Apple Investors: Still Waiting For the Golden Egg
“Cash is clearly on investors’ minds,” said Topeka Capital analyst Brian White about Apple (NASDAQ:AAPL) shareholders, clearly stating the obvious.
He even listed it as one of three steps the company needed to make a recovery, alongside its stock price hitting a trough and the company finding a means to open up new, large market opportunities. “We believe creating a safety net around Apple’s stock with a larger cash distribution is the first phase necessary to stabilize Apple’s stock price,” he wrote earlier this week.
Many speculated that Apple would increase its dividend in celebration of the one-year anniversary of its reinstatement on Tuesday, but that day passed in silence, and the stock dipped down $1.23, or 0.27 percent, to $454.49 after climbing as much as 2.7 percent the previous day.
With the $137 billion that Apple has in its stockpile still gathering dust, analysts continue to outline ways it could be used or redistributed, and investors want to know if the company will use that money to buy back shares, increase a dividend payment, or pay a special dividend…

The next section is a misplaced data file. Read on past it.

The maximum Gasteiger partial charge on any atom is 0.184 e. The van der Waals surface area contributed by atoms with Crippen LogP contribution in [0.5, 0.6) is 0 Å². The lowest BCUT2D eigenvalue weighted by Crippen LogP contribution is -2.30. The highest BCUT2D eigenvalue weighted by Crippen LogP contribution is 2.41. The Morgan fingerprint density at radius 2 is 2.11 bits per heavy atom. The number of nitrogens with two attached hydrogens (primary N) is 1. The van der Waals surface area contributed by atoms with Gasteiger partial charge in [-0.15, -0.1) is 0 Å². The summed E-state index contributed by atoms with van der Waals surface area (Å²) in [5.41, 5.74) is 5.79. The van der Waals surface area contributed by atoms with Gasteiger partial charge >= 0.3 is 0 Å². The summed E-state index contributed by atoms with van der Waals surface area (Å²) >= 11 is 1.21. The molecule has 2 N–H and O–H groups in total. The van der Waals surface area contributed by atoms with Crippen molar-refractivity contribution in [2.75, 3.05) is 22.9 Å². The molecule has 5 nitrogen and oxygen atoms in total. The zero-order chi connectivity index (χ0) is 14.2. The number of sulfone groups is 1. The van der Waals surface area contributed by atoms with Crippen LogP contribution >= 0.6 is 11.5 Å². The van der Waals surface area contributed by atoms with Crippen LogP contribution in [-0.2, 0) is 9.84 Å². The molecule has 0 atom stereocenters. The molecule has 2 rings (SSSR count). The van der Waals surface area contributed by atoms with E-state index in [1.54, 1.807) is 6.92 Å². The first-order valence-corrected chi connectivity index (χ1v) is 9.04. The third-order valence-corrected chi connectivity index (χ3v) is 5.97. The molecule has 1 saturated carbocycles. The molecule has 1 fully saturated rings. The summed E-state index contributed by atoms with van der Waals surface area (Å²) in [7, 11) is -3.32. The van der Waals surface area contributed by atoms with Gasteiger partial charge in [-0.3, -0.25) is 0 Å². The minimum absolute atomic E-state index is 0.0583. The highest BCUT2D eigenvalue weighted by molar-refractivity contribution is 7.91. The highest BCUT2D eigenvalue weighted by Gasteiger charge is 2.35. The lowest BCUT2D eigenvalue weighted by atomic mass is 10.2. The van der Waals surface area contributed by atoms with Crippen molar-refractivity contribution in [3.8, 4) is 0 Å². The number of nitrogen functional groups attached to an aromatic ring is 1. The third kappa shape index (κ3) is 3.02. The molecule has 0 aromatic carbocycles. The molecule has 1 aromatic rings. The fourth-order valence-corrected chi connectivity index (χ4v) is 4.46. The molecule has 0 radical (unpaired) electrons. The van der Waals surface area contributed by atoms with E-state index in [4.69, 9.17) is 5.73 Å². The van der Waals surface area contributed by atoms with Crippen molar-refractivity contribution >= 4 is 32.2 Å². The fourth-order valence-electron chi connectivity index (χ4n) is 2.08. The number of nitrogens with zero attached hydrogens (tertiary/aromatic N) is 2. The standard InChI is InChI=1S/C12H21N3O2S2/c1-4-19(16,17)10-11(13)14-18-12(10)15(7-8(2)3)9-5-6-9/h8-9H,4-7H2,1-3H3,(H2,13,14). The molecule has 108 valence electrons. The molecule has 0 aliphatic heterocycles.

Silence has not prevented expectations from snowballing ever larger, especially as the stock has lost more than 35 percent of its value since hitting a high of $705 on September 21, 2012.
In order to rationalize why Apple’s dividend payment is the size that it is currently, analysts have taken to comparing it to the dividends paid by other technology companies.
When looking at sheer size, WisdomTree Asset Management’s Jeremy Schwartz noted that Apple’s dividend payment — standing at nearly $10 billion — is largest of any technology company. Microsoft’s (NASDAQ:MSFT) comes in $2 billion lower. But in terms of its payout ratio, Apple falls at the low end of the scale when compared to its big cap technology rivals. As CNBC reported, the analyst said that Apple’s estimated dividend payout ratio, based on projected earnings, is just 23 percent. For perspective, the average estimated payout of Microsoft, Intel (NASDAQ:INT), IBM (NYSE:IBM), and Cisco (NASDAQ:CSCO) — four of the largest technology companies — is 30.3 percent.
If Apple increased its dividend payout ratio to 30 percent, “Apple’s dividend would grow to approximately $13.71, or $12.9 billion a year,” Schwartz told the publication that at its current stock price, this would result in an approximately 3 percent dividend yield.